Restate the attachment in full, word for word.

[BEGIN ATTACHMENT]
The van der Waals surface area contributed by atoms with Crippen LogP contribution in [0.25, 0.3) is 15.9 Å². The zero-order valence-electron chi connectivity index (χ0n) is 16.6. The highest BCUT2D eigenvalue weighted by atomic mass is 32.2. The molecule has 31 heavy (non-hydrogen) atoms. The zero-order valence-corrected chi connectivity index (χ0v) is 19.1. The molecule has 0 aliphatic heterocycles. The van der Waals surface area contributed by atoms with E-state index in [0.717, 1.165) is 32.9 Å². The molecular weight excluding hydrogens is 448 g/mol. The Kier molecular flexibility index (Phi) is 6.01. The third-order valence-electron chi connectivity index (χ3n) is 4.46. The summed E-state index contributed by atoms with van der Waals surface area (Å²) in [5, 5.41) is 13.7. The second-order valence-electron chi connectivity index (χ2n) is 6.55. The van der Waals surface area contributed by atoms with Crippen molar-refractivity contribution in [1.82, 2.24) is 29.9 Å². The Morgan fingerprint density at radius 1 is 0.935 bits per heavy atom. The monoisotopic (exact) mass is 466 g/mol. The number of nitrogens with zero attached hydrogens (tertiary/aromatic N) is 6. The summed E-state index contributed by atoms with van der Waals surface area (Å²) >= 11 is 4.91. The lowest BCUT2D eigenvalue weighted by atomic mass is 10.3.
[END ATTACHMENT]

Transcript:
The van der Waals surface area contributed by atoms with Crippen LogP contribution in [0.25, 0.3) is 15.9 Å². The zero-order valence-electron chi connectivity index (χ0n) is 16.6. The highest BCUT2D eigenvalue weighted by atomic mass is 32.2. The molecule has 31 heavy (non-hydrogen) atoms. The zero-order valence-corrected chi connectivity index (χ0v) is 19.1. The molecule has 0 aliphatic heterocycles. The van der Waals surface area contributed by atoms with E-state index in [0.717, 1.165) is 32.9 Å². The molecular weight excluding hydrogens is 448 g/mol. The Kier molecular flexibility index (Phi) is 6.01. The third-order valence-electron chi connectivity index (χ3n) is 4.46. The summed E-state index contributed by atoms with van der Waals surface area (Å²) in [5, 5.41) is 13.7. The second-order valence-electron chi connectivity index (χ2n) is 6.55. The van der Waals surface area contributed by atoms with Crippen molar-refractivity contribution in [1.82, 2.24) is 29.9 Å². The Morgan fingerprint density at radius 1 is 0.935 bits per heavy atom. The monoisotopic (exact) mass is 466 g/mol. The number of nitrogens with zero attached hydrogens (tertiary/aromatic N) is 6. The summed E-state index contributed by atoms with van der Waals surface area (Å²) >= 11 is 4.91. The lowest BCUT2D eigenvalue weighted by atomic mass is 10.3.